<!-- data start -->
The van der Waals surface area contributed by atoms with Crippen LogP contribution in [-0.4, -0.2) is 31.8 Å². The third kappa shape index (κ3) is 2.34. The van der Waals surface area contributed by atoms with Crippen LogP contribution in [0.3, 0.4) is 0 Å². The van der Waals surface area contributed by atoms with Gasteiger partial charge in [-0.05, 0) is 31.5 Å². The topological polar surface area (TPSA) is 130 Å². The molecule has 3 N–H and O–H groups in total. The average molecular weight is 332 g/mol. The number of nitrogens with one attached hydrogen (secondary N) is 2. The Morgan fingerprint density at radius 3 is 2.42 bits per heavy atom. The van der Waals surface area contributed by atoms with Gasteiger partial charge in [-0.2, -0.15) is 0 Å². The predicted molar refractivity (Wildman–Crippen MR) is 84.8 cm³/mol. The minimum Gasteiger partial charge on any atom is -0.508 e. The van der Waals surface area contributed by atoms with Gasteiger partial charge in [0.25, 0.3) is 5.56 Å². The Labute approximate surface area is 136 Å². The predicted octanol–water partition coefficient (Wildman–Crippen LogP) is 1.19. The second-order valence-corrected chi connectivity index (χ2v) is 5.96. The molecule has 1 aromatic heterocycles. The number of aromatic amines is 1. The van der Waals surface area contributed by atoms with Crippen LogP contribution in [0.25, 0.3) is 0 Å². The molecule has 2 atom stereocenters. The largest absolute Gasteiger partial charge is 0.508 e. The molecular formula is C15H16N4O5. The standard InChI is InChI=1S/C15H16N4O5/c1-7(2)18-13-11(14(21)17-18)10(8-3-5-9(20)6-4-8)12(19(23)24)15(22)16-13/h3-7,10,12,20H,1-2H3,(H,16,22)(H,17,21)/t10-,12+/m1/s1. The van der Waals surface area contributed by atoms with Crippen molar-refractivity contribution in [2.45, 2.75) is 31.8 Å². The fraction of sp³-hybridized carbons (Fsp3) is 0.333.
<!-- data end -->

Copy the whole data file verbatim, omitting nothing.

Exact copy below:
The van der Waals surface area contributed by atoms with Crippen LogP contribution in [-0.4, -0.2) is 31.8 Å². The third kappa shape index (κ3) is 2.34. The van der Waals surface area contributed by atoms with Crippen LogP contribution in [0.3, 0.4) is 0 Å². The van der Waals surface area contributed by atoms with Gasteiger partial charge in [-0.05, 0) is 31.5 Å². The topological polar surface area (TPSA) is 130 Å². The molecule has 3 N–H and O–H groups in total. The average molecular weight is 332 g/mol. The number of nitrogens with one attached hydrogen (secondary N) is 2. The Morgan fingerprint density at radius 3 is 2.42 bits per heavy atom. The van der Waals surface area contributed by atoms with Gasteiger partial charge in [-0.2, -0.15) is 0 Å². The predicted molar refractivity (Wildman–Crippen MR) is 84.8 cm³/mol. The minimum Gasteiger partial charge on any atom is -0.508 e. The van der Waals surface area contributed by atoms with Gasteiger partial charge in [0.25, 0.3) is 5.56 Å². The Labute approximate surface area is 136 Å². The predicted octanol–water partition coefficient (Wildman–Crippen LogP) is 1.19. The second-order valence-corrected chi connectivity index (χ2v) is 5.96. The molecule has 1 aromatic heterocycles. The number of aromatic amines is 1. The van der Waals surface area contributed by atoms with Crippen LogP contribution in [0.25, 0.3) is 0 Å². The molecule has 2 atom stereocenters. The largest absolute Gasteiger partial charge is 0.508 e. The molecular formula is C15H16N4O5. The standard InChI is InChI=1S/C15H16N4O5/c1-7(2)18-13-11(14(21)17-18)10(8-3-5-9(20)6-4-8)12(19(23)24)15(22)16-13/h3-7,10,12,20H,1-2H3,(H,16,22)(H,17,21)/t10-,12+/m1/s1. The van der Waals surface area contributed by atoms with Crippen molar-refractivity contribution in [2.45, 2.75) is 31.8 Å². The fraction of sp³-hybridized carbons (Fsp3) is 0.333.